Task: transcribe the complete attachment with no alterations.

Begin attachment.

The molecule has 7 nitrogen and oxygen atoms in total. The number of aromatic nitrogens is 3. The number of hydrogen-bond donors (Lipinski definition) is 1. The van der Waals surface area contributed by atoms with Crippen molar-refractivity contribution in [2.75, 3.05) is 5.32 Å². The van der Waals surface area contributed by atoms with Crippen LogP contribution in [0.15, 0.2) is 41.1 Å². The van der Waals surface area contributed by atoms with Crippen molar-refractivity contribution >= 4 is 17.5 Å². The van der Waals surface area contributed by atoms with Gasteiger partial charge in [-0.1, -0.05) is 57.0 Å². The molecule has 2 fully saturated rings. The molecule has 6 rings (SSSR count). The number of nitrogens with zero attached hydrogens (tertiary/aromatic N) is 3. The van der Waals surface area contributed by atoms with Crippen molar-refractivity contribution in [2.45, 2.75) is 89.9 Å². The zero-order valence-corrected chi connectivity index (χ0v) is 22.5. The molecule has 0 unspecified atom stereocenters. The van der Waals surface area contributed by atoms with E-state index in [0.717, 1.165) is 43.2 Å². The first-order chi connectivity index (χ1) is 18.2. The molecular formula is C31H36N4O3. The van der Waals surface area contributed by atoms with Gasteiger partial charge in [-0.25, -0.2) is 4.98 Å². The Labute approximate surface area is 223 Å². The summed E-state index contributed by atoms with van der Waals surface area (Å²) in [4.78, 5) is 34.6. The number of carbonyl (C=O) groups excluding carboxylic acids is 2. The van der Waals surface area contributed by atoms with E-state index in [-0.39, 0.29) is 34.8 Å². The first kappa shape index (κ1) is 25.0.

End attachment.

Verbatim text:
The molecule has 7 nitrogen and oxygen atoms in total. The number of aromatic nitrogens is 3. The number of hydrogen-bond donors (Lipinski definition) is 1. The van der Waals surface area contributed by atoms with Crippen molar-refractivity contribution in [2.75, 3.05) is 5.32 Å². The van der Waals surface area contributed by atoms with Crippen LogP contribution in [0.15, 0.2) is 41.1 Å². The van der Waals surface area contributed by atoms with Crippen molar-refractivity contribution >= 4 is 17.5 Å². The van der Waals surface area contributed by atoms with Gasteiger partial charge in [-0.1, -0.05) is 57.0 Å². The molecule has 2 fully saturated rings. The molecule has 6 rings (SSSR count). The number of nitrogens with zero attached hydrogens (tertiary/aromatic N) is 3. The van der Waals surface area contributed by atoms with Crippen molar-refractivity contribution in [2.45, 2.75) is 89.9 Å². The zero-order valence-corrected chi connectivity index (χ0v) is 22.5. The molecule has 0 unspecified atom stereocenters. The van der Waals surface area contributed by atoms with E-state index in [0.717, 1.165) is 43.2 Å². The first-order chi connectivity index (χ1) is 18.2. The molecular formula is C31H36N4O3. The van der Waals surface area contributed by atoms with Gasteiger partial charge in [-0.25, -0.2) is 4.98 Å². The Labute approximate surface area is 223 Å². The summed E-state index contributed by atoms with van der Waals surface area (Å²) in [4.78, 5) is 34.6. The number of carbonyl (C=O) groups excluding carboxylic acids is 2. The van der Waals surface area contributed by atoms with E-state index in [-0.39, 0.29) is 34.8 Å². The first kappa shape index (κ1) is 25.0.